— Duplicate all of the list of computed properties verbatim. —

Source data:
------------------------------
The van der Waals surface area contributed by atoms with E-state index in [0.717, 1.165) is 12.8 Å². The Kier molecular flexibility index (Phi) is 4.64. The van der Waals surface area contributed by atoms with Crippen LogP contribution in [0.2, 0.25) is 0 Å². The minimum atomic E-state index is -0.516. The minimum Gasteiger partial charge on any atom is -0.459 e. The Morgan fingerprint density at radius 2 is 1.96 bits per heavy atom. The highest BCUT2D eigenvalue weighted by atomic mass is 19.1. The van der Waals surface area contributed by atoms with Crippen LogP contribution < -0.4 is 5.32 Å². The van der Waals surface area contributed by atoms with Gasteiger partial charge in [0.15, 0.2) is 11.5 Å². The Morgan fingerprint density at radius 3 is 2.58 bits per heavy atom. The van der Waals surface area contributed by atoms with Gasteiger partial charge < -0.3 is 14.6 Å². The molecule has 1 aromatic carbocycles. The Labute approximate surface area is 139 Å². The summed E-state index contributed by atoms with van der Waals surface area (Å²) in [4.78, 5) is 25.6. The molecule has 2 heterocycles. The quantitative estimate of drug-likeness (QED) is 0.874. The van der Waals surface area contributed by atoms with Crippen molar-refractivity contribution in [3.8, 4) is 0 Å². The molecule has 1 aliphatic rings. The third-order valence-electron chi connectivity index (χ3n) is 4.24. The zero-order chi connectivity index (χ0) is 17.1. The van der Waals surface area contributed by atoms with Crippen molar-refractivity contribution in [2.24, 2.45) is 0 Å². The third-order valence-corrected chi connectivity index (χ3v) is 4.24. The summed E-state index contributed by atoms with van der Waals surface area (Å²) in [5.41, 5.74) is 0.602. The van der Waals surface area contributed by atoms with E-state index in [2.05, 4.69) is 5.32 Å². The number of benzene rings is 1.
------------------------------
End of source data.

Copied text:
The van der Waals surface area contributed by atoms with E-state index in [0.717, 1.165) is 12.8 Å². The Kier molecular flexibility index (Phi) is 4.64. The van der Waals surface area contributed by atoms with Crippen LogP contribution in [0.2, 0.25) is 0 Å². The minimum atomic E-state index is -0.516. The minimum Gasteiger partial charge on any atom is -0.459 e. The Morgan fingerprint density at radius 2 is 1.96 bits per heavy atom. The highest BCUT2D eigenvalue weighted by atomic mass is 19.1. The van der Waals surface area contributed by atoms with Crippen LogP contribution < -0.4 is 5.32 Å². The van der Waals surface area contributed by atoms with Gasteiger partial charge in [0.15, 0.2) is 11.5 Å². The Morgan fingerprint density at radius 3 is 2.58 bits per heavy atom. The van der Waals surface area contributed by atoms with Gasteiger partial charge < -0.3 is 14.6 Å². The molecule has 1 aromatic carbocycles. The Labute approximate surface area is 139 Å². The summed E-state index contributed by atoms with van der Waals surface area (Å²) in [4.78, 5) is 25.6. The molecule has 2 heterocycles. The quantitative estimate of drug-likeness (QED) is 0.874. The van der Waals surface area contributed by atoms with Crippen molar-refractivity contribution in [3.8, 4) is 0 Å². The molecule has 1 aliphatic rings. The third-order valence-electron chi connectivity index (χ3n) is 4.24. The zero-order chi connectivity index (χ0) is 17.1. The van der Waals surface area contributed by atoms with Crippen molar-refractivity contribution in [2.24, 2.45) is 0 Å². The third-order valence-corrected chi connectivity index (χ3v) is 4.24. The summed E-state index contributed by atoms with van der Waals surface area (Å²) in [5.41, 5.74) is 0.602. The van der Waals surface area contributed by atoms with E-state index in [2.05, 4.69) is 5.32 Å². The number of benzene rings is 1.